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JPMorgan, Amazon, and Berkshire Team Up on Health Care

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Jamie Dimon, Jeff Bezos, and Warren Buffett. None are certified doctors, but together they’ll give Gregory House a run for his money: JPMorgan (-0.94%), Amazon (+1.42%), and Berkshire Hathaway (-0.15%) are in the beginning stages of 

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 a new company to offer lower-cost health care to their hundreds of thousands of U.S. employees. An entity, they say, that will be “free from profit-making incentives and constraints.” 

The trio will leverage data and bargaining power to negotiate better costs across the health care ecosystem, offering a different, tech-focused model for health care in the U.S.

Because as Warren Buffett elegantly puts it, “The ballooning costs of health care act as a hungry tapeworm on the American economy.”

And why does Buffett believe health care reform is good for the economy, while 

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 large tax cuts—a measure backed by most corporate titans? As he sees it, health care costs, not taxes, are the 
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 ailment hurting U.S. businesses. 

While corporate taxes only represent 2% of GDP—down from 4% in 1960—health care costs have risen from 5% to 18% 

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And the U.S. spends far more on health care compared to other powerful countries: 

  • China—5.5% of GDP
  • Japan—10.2%
  • UK—9.9% 
So what does this announcement mean for other health care providers?

More or less what you’d expect. CVS, Cigna, and Anthem all watched shares drop in early trading. It might not be a long dip, but it’s a telling one. Aka, traditional health care isn’t safe. 

CVS already made a blockbuster 

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 acquisition of insurer Aetna to better prepare itself for Amazon’s 
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 into pharma, while other health care providers 
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 are flirting with fusion. 

Because they (and investors) know health care is changing fast...just consider the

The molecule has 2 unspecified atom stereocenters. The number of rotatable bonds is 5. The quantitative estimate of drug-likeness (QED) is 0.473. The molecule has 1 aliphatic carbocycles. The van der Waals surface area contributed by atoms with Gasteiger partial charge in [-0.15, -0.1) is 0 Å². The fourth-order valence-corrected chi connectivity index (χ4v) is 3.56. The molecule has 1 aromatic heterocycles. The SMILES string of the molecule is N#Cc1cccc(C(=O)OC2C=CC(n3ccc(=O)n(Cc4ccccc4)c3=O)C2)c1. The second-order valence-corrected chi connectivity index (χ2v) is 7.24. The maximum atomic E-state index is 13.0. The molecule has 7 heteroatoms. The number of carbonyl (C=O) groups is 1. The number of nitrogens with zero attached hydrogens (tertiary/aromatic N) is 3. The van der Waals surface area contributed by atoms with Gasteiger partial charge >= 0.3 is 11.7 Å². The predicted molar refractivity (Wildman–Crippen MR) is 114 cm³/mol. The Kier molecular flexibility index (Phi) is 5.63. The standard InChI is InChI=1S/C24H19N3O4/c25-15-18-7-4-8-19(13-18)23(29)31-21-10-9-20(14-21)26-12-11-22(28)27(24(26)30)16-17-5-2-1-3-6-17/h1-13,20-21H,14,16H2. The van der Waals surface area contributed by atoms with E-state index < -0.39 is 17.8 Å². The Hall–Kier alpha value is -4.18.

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 a group like JPMorgan, Amazon, and Berkshire bring to the table.

That, and we hear Buffett has a warm bedside manner.

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In January, the real Avengers (Warren Buffett, Jeff Bezos, and Jamie Dimon) slapped on their skin-tight spandex and 

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 to take down the rising cost of healthcare in America.

What's the plan? Offer a better health insurance program for their U.S. employees, built from the ground up and "free from profit-making incentives."

The details of what that'll look like are still foggy, but one thing's clear: re-imagining healthcare (with its sky-high drug prices and misaligned incentives) is a task for 

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Which is why the Avengers just announced their Super CEO: Dr. Atul Gawande 

Dr. Gawande is 

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 we're not: A general and endocrine surgeon, professor at Harvard Medical School, staff writer for the New Yorker, author of four books (including the best-selling The Checklist Manifesto), and director at the World Health Organization.

Besides having little business experience, Dr. Gawande seems to fit the bill to lead this long-term initiative—he's often highlighted the unnecessary rise of healthcare costs in his work.

In one 

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, he wrote:

  • "In just a single year, the researchers reported, twenty-five to forty-two per cent of Medicare patients received at least one of the twenty-six useless tests and treatments."
  • A 2010 study showed "waste accounted for thirty per cent of health-care spending."

He even called out his own clinic for unnecessary spending.

Not the hero we want, the hero we need

Here's the deal with misaligned healthcare incentives: Now that more people have insurance under the ACA, there are more doctor visits. The docs can order more tests and treatments because they make more money and insurance will cover the costs. Insurance providers don't care, because they just raise the premium families pay.

And the cycle goes on...and on...

  • The 
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     yearly premium for a single worker in 2000: $2,500.
  • The average in 2017: $6,700. 

The only question that matters: Can Amazon, Berkshire, JPMorgan, and Dr. Gawande (a world-renowned thought leader in the healthcare space) finally break the cycle?

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